Keeping The Fat Burning Machine Hydrated
With the warm weather upon us, I would like to focus on water and sports drinks and the benefits of staying hydrated. In hot weather we sweat a great deal when walking and hydration is key. On hot sunny days it is important to have enough fluids. Knowledge of what to drink and how much to drink is vital for your health and achieving your goals safely. Unless you are walking for an hour or more or live in a very hot climate, the normal daily intake of water is recommended at 6 to 8 glasses, approximately eight ounces in size, that doesn't include what you drink for your workout routine. In warm climates or longer walks or exercise sessions a sports drink / electrolyte beverage such as Gatorade. Lucozade (UK) or Powerade is possibly the way to go, but there are alternatives to these, such as a heavily diluted sports beverage,
When considering sports nutrition like fitness guru recommended, it's important to remember that roughly 60% of body weight is comprised of water. Various bodily functions use water, including absorption, circulation, excretion, digestion as well as tissue maintenance. Besides sweat, the human body loses water through urine, feces and even exhaling. The necessity of drinking the daily recommended intake should be undertaken as much as possible and become part of your routine. So don't just wait until you start sweating before you go for that glass of water.
Fruit and vegetables have high water content and have many benefits for the body including being high sources of fiber. All juices have high quantities of sugar and should be avoided for the most part. Drinks that aren't considered having the recommended water content include: tea, coffee and alcohol and caffeinated soft drinks.
Compared to water, sports drinks are expensive and for most walking activities the average person doesn't need them. If you are walking with more than an hour with intensity or in hot climates, sports drinks such as Gatorade do have there uses. Sports drinks contain both sodium and potassium, which help balance the scale of electrolytes, these contribute to the acidity and alkalinity of our blood cells.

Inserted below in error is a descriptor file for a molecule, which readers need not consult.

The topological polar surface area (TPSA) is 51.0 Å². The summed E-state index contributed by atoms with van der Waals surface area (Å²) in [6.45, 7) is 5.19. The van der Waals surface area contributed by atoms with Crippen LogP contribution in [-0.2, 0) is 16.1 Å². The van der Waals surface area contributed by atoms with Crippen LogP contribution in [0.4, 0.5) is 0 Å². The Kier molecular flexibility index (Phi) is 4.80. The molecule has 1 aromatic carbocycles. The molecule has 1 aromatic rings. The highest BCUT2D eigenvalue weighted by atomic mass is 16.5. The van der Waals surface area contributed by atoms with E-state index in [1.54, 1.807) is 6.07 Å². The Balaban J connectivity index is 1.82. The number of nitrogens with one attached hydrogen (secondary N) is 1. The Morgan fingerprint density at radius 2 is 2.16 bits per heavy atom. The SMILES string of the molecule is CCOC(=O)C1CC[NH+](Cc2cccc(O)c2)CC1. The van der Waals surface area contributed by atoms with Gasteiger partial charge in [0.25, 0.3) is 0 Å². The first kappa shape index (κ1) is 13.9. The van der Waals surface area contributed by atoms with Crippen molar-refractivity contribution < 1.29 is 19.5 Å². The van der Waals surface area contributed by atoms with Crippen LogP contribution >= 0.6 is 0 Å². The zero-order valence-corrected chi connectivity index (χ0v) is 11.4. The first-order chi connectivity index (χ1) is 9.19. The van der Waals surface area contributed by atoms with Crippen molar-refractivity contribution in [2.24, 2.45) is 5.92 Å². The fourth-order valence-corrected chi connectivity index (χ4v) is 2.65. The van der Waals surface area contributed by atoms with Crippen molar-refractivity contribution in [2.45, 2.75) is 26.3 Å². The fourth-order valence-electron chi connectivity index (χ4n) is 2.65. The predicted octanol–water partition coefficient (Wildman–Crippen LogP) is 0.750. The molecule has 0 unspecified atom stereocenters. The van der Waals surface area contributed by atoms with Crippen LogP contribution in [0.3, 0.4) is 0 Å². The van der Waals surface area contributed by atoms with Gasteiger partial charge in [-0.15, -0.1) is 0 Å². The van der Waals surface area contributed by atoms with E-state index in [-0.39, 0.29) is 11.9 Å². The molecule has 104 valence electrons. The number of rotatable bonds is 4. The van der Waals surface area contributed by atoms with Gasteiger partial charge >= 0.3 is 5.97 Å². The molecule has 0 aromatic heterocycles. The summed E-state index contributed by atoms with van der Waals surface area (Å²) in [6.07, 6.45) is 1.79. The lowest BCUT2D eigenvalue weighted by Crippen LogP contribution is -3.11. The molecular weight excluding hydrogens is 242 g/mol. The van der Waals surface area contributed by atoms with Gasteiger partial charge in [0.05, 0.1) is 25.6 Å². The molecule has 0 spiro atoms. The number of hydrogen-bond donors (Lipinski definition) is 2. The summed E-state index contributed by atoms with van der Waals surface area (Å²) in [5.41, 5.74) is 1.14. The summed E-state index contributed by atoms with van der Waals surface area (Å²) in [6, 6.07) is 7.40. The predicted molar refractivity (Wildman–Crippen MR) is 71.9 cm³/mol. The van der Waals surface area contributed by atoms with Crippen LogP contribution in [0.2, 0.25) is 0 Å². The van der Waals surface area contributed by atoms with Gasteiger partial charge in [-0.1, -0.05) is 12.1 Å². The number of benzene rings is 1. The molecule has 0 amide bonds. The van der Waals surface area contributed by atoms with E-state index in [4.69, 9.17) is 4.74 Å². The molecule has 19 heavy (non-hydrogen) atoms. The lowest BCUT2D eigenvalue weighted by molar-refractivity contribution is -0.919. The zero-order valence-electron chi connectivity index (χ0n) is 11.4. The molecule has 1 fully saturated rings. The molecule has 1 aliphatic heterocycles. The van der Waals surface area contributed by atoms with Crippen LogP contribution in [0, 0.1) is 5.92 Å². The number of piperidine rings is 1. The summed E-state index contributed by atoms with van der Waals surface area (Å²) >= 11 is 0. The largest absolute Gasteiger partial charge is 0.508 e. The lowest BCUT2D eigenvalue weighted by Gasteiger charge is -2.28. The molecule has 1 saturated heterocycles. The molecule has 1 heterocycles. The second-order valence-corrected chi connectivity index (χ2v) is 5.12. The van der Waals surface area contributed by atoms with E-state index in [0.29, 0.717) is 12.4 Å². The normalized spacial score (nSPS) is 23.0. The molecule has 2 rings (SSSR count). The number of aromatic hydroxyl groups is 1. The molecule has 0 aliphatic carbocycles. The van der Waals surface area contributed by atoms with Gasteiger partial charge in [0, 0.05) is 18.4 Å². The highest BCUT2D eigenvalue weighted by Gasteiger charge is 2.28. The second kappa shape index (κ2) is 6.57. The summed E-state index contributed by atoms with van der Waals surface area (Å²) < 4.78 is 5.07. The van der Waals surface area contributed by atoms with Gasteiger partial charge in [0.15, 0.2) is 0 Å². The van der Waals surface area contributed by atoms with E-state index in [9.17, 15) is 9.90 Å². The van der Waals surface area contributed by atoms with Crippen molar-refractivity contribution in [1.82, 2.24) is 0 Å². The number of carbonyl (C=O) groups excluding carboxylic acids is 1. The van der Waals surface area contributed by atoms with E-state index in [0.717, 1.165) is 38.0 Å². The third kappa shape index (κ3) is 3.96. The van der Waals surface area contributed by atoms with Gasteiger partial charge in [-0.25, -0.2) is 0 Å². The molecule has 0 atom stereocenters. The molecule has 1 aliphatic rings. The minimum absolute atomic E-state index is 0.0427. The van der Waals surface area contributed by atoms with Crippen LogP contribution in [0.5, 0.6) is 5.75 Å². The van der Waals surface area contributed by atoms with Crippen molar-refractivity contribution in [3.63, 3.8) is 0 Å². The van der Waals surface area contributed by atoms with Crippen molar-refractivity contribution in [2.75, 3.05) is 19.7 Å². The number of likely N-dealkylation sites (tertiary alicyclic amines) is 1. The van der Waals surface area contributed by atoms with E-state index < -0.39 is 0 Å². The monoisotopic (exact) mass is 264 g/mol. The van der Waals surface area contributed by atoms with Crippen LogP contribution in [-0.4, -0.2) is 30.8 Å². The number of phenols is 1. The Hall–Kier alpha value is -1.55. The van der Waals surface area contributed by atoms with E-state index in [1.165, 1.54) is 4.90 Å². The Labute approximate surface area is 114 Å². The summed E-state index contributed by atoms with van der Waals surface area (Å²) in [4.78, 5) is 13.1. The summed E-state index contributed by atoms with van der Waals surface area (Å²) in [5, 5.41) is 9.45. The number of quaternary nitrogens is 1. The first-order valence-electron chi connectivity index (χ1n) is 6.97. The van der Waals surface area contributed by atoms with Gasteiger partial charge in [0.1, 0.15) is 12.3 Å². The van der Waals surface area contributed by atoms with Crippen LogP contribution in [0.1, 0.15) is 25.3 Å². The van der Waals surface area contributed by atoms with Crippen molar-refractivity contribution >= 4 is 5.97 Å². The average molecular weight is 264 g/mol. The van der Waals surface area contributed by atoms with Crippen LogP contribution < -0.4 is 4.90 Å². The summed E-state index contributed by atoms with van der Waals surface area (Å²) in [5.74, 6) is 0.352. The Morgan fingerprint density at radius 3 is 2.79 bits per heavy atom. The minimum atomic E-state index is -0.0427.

The medical team for the University of Florida Gators, invented Gatorade in 1965 in a laboratory. It was designed to replenish the combination of water, electrolytes and carbohydrates that the school's athletes lost in sweat during exerting themselves in rigorous sport activities. Both the fluids and electrolytes the players lost through sweat were not being replaced, and the large amounts of carbohydrates the players' bodies used for energy were not being replenished.
So the rule of thumb is, if you are exercising longer than 60 minutes - or less but with intensity, you need a sports drink to get replenished. Water doesn't provide sodium, which helps the body retain water, thus aiding fluid to get to the parts of the body it needs such as the muscles. For those of us who walk or exercise less than an hour, there is very little need to replace electrolytes with sports drinks. The small quantities of minerals lost through exercise can be made up by having a balanced, nutritious diet .
Personally, I only buy “Smart” water in a bottle once a month or so. When I have drunk it, I just fill it up with filtered tap water and it lasts me, so I don't have to keep throwing out plastic bottles, making it easy on the environment. It has a handy cap and is great for the car, work, anywhere.
One of the by-products of having a special sports drink is sugar. It is far better to make your own flavored sports drink using fruit or juice that you may have in your refrigerator. This can include adding a quarter to a third of orange juice to your water. With sparkling water you can add squeezed lime or lemon to flavor it. At the end of the day it is difficult to beat the benefits of good old fashioned water!